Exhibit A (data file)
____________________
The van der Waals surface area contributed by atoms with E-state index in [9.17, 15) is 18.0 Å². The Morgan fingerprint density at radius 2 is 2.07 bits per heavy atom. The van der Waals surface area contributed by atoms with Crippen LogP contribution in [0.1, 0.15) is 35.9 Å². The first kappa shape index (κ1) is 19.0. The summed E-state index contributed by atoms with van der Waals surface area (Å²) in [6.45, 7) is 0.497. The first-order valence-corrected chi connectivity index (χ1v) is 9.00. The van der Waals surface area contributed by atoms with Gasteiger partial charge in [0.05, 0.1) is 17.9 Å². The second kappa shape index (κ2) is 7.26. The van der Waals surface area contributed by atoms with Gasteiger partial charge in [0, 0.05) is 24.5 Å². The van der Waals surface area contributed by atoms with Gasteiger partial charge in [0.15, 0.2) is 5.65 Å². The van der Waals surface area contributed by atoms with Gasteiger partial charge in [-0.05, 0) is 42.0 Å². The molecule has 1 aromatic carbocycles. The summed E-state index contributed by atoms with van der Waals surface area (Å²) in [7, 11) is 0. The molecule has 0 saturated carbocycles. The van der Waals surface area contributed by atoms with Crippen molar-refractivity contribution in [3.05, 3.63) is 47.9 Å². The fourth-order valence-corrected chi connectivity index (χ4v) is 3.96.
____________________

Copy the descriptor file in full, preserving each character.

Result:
The van der Waals surface area contributed by atoms with E-state index in [9.17, 15) is 18.0 Å². The Morgan fingerprint density at radius 2 is 2.07 bits per heavy atom. The van der Waals surface area contributed by atoms with Crippen LogP contribution in [0.1, 0.15) is 35.9 Å². The first kappa shape index (κ1) is 19.0. The summed E-state index contributed by atoms with van der Waals surface area (Å²) in [6.45, 7) is 0.497. The first-order valence-corrected chi connectivity index (χ1v) is 9.00. The van der Waals surface area contributed by atoms with Gasteiger partial charge in [0.05, 0.1) is 17.9 Å². The second kappa shape index (κ2) is 7.26. The van der Waals surface area contributed by atoms with Gasteiger partial charge in [0, 0.05) is 24.5 Å². The van der Waals surface area contributed by atoms with Gasteiger partial charge in [0.15, 0.2) is 5.65 Å². The van der Waals surface area contributed by atoms with Gasteiger partial charge in [-0.05, 0) is 42.0 Å². The molecule has 1 aromatic carbocycles. The summed E-state index contributed by atoms with van der Waals surface area (Å²) in [7, 11) is 0. The molecule has 0 saturated carbocycles. The van der Waals surface area contributed by atoms with Crippen molar-refractivity contribution in [3.05, 3.63) is 47.9 Å². The fourth-order valence-corrected chi connectivity index (χ4v) is 3.96.